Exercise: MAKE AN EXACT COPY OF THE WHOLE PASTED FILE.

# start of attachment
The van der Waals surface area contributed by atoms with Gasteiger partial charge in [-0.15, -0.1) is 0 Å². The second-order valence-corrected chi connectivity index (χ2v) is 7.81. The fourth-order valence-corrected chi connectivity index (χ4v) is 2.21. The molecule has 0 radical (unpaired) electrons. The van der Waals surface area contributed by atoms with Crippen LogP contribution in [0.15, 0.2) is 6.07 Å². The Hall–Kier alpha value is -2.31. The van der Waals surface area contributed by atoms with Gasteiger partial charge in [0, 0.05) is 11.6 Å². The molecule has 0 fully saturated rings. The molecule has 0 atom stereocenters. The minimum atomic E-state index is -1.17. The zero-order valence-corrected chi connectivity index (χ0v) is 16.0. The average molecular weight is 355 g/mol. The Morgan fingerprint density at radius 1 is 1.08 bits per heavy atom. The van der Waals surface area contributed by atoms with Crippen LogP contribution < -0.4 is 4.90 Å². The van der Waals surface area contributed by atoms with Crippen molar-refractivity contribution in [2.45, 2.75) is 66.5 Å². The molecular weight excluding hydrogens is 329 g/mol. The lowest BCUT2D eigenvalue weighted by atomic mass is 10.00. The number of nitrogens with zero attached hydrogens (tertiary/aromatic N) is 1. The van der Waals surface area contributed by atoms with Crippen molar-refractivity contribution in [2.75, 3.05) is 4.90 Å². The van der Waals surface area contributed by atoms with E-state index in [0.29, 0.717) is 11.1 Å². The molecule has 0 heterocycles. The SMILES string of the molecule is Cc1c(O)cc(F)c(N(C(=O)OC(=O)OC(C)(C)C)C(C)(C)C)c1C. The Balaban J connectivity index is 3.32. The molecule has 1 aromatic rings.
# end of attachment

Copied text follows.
The van der Waals surface area contributed by atoms with Gasteiger partial charge in [-0.15, -0.1) is 0 Å². The second-order valence-corrected chi connectivity index (χ2v) is 7.81. The fourth-order valence-corrected chi connectivity index (χ4v) is 2.21. The molecule has 0 radical (unpaired) electrons. The van der Waals surface area contributed by atoms with Crippen LogP contribution in [0.15, 0.2) is 6.07 Å². The Hall–Kier alpha value is -2.31. The van der Waals surface area contributed by atoms with Gasteiger partial charge in [0, 0.05) is 11.6 Å². The molecule has 0 fully saturated rings. The molecule has 0 atom stereocenters. The minimum atomic E-state index is -1.17. The zero-order valence-corrected chi connectivity index (χ0v) is 16.0. The average molecular weight is 355 g/mol. The Morgan fingerprint density at radius 1 is 1.08 bits per heavy atom. The van der Waals surface area contributed by atoms with Crippen LogP contribution < -0.4 is 4.90 Å². The van der Waals surface area contributed by atoms with Crippen molar-refractivity contribution in [2.45, 2.75) is 66.5 Å². The molecular weight excluding hydrogens is 329 g/mol. The lowest BCUT2D eigenvalue weighted by atomic mass is 10.00. The number of nitrogens with zero attached hydrogens (tertiary/aromatic N) is 1. The van der Waals surface area contributed by atoms with Crippen molar-refractivity contribution in [2.75, 3.05) is 4.90 Å². The van der Waals surface area contributed by atoms with E-state index in [0.29, 0.717) is 11.1 Å². The molecule has 0 heterocycles. The SMILES string of the molecule is Cc1c(O)cc(F)c(N(C(=O)OC(=O)OC(C)(C)C)C(C)(C)C)c1C. The Balaban J connectivity index is 3.32. The molecule has 1 aromatic rings.